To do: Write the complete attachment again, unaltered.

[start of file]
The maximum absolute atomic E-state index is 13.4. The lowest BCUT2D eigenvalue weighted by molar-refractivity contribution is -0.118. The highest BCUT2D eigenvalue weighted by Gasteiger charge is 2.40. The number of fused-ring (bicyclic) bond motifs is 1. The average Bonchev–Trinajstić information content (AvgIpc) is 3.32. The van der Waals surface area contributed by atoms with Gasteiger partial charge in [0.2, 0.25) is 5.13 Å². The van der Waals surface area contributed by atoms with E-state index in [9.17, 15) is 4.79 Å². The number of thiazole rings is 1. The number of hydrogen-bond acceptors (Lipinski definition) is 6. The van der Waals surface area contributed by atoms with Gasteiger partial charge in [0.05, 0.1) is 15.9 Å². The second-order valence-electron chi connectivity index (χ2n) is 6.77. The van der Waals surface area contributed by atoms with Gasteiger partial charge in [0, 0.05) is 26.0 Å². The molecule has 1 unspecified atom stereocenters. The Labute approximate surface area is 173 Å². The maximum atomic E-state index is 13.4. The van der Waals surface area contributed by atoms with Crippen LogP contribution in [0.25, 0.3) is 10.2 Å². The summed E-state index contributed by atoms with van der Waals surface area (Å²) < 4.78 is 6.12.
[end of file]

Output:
The maximum absolute atomic E-state index is 13.4. The lowest BCUT2D eigenvalue weighted by molar-refractivity contribution is -0.118. The highest BCUT2D eigenvalue weighted by Gasteiger charge is 2.40. The number of fused-ring (bicyclic) bond motifs is 1. The average Bonchev–Trinajstić information content (AvgIpc) is 3.32. The van der Waals surface area contributed by atoms with Gasteiger partial charge in [0.2, 0.25) is 5.13 Å². The van der Waals surface area contributed by atoms with E-state index in [9.17, 15) is 4.79 Å². The number of thiazole rings is 1. The number of hydrogen-bond acceptors (Lipinski definition) is 6. The van der Waals surface area contributed by atoms with Gasteiger partial charge in [0.05, 0.1) is 15.9 Å². The second-order valence-electron chi connectivity index (χ2n) is 6.77. The van der Waals surface area contributed by atoms with Gasteiger partial charge in [0, 0.05) is 26.0 Å². The molecule has 1 unspecified atom stereocenters. The Labute approximate surface area is 173 Å². The maximum atomic E-state index is 13.4. The van der Waals surface area contributed by atoms with Crippen LogP contribution in [0.25, 0.3) is 10.2 Å². The summed E-state index contributed by atoms with van der Waals surface area (Å²) < 4.78 is 6.12.